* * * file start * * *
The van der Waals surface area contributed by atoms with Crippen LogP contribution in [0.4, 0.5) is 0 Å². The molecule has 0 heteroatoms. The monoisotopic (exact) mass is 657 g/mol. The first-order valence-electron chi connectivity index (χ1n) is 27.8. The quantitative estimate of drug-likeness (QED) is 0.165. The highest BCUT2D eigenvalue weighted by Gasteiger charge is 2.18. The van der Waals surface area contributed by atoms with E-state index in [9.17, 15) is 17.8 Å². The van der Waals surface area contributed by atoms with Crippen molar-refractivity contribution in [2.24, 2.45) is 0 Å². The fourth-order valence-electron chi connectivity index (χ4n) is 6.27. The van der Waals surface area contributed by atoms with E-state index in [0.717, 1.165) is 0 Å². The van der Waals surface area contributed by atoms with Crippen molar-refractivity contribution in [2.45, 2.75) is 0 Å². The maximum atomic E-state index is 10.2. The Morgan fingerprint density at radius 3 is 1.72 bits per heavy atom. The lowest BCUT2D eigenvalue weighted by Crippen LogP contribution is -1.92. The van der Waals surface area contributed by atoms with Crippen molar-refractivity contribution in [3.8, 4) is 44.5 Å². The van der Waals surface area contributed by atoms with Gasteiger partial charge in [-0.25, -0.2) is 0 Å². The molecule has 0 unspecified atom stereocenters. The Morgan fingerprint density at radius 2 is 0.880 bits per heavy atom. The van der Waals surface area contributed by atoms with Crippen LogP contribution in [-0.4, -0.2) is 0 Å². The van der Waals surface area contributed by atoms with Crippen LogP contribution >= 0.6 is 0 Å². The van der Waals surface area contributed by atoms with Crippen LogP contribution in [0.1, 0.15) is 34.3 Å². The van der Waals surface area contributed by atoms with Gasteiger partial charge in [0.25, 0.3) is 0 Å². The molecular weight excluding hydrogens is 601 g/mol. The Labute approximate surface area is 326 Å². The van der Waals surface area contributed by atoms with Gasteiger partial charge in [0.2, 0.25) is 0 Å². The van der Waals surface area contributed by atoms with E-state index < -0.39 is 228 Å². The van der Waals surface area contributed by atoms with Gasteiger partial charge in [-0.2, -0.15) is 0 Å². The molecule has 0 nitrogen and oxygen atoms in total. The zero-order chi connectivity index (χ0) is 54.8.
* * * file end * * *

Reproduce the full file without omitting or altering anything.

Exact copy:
The van der Waals surface area contributed by atoms with Crippen LogP contribution in [0.4, 0.5) is 0 Å². The molecule has 0 heteroatoms. The monoisotopic (exact) mass is 657 g/mol. The first-order valence-electron chi connectivity index (χ1n) is 27.8. The quantitative estimate of drug-likeness (QED) is 0.165. The highest BCUT2D eigenvalue weighted by Gasteiger charge is 2.18. The van der Waals surface area contributed by atoms with E-state index in [9.17, 15) is 17.8 Å². The van der Waals surface area contributed by atoms with Crippen molar-refractivity contribution in [2.24, 2.45) is 0 Å². The fourth-order valence-electron chi connectivity index (χ4n) is 6.27. The van der Waals surface area contributed by atoms with E-state index in [0.717, 1.165) is 0 Å². The van der Waals surface area contributed by atoms with Crippen molar-refractivity contribution in [2.45, 2.75) is 0 Å². The maximum atomic E-state index is 10.2. The Morgan fingerprint density at radius 3 is 1.72 bits per heavy atom. The lowest BCUT2D eigenvalue weighted by Crippen LogP contribution is -1.92. The van der Waals surface area contributed by atoms with Crippen molar-refractivity contribution in [3.8, 4) is 44.5 Å². The van der Waals surface area contributed by atoms with Gasteiger partial charge in [-0.25, -0.2) is 0 Å². The molecule has 0 unspecified atom stereocenters. The Morgan fingerprint density at radius 2 is 0.880 bits per heavy atom. The van der Waals surface area contributed by atoms with Crippen LogP contribution in [-0.4, -0.2) is 0 Å². The van der Waals surface area contributed by atoms with Crippen LogP contribution >= 0.6 is 0 Å². The van der Waals surface area contributed by atoms with Crippen LogP contribution in [0.1, 0.15) is 34.3 Å². The van der Waals surface area contributed by atoms with Gasteiger partial charge in [0.25, 0.3) is 0 Å². The molecular weight excluding hydrogens is 601 g/mol. The Labute approximate surface area is 326 Å². The van der Waals surface area contributed by atoms with Gasteiger partial charge in [0.2, 0.25) is 0 Å². The van der Waals surface area contributed by atoms with E-state index < -0.39 is 228 Å². The van der Waals surface area contributed by atoms with Gasteiger partial charge in [-0.2, -0.15) is 0 Å². The molecule has 0 nitrogen and oxygen atoms in total. The zero-order chi connectivity index (χ0) is 54.8.